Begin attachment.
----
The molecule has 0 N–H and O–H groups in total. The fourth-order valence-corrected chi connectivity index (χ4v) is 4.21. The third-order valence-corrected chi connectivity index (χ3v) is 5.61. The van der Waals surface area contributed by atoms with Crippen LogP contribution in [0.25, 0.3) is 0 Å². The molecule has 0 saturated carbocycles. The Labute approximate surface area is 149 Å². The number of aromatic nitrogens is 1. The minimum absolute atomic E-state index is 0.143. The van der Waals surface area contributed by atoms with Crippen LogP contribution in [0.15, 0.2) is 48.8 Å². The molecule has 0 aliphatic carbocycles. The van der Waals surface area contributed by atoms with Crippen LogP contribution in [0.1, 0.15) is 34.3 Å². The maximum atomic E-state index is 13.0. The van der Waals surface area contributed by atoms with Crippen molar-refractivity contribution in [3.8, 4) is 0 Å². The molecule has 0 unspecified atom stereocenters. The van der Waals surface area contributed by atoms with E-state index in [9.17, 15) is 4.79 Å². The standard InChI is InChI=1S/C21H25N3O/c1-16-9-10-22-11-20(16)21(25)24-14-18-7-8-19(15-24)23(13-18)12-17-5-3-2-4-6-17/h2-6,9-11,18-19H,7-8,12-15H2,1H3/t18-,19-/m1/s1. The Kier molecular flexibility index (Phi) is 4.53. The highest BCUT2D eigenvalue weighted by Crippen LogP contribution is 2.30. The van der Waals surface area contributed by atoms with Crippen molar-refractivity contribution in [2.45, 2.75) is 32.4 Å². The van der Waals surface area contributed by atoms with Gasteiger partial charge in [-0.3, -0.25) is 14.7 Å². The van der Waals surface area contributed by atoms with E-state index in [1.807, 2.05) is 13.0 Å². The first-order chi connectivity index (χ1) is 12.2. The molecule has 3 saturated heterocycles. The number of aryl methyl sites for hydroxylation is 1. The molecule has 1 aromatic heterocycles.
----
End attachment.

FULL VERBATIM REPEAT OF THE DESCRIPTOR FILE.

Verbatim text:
The molecule has 0 N–H and O–H groups in total. The fourth-order valence-corrected chi connectivity index (χ4v) is 4.21. The third-order valence-corrected chi connectivity index (χ3v) is 5.61. The van der Waals surface area contributed by atoms with Crippen LogP contribution in [0.25, 0.3) is 0 Å². The molecule has 0 saturated carbocycles. The Labute approximate surface area is 149 Å². The number of aromatic nitrogens is 1. The minimum absolute atomic E-state index is 0.143. The van der Waals surface area contributed by atoms with Crippen LogP contribution in [0.15, 0.2) is 48.8 Å². The molecule has 0 aliphatic carbocycles. The van der Waals surface area contributed by atoms with Crippen LogP contribution in [0.1, 0.15) is 34.3 Å². The maximum atomic E-state index is 13.0. The van der Waals surface area contributed by atoms with Crippen molar-refractivity contribution in [3.8, 4) is 0 Å². The molecule has 0 unspecified atom stereocenters. The van der Waals surface area contributed by atoms with E-state index in [9.17, 15) is 4.79 Å². The standard InChI is InChI=1S/C21H25N3O/c1-16-9-10-22-11-20(16)21(25)24-14-18-7-8-19(15-24)23(13-18)12-17-5-3-2-4-6-17/h2-6,9-11,18-19H,7-8,12-15H2,1H3/t18-,19-/m1/s1. The Kier molecular flexibility index (Phi) is 4.53. The highest BCUT2D eigenvalue weighted by Crippen LogP contribution is 2.30. The van der Waals surface area contributed by atoms with Crippen molar-refractivity contribution in [2.45, 2.75) is 32.4 Å². The van der Waals surface area contributed by atoms with Gasteiger partial charge in [-0.3, -0.25) is 14.7 Å². The van der Waals surface area contributed by atoms with E-state index in [1.807, 2.05) is 13.0 Å². The first-order chi connectivity index (χ1) is 12.2. The molecule has 3 saturated heterocycles. The number of aryl methyl sites for hydroxylation is 1. The molecule has 1 aromatic heterocycles.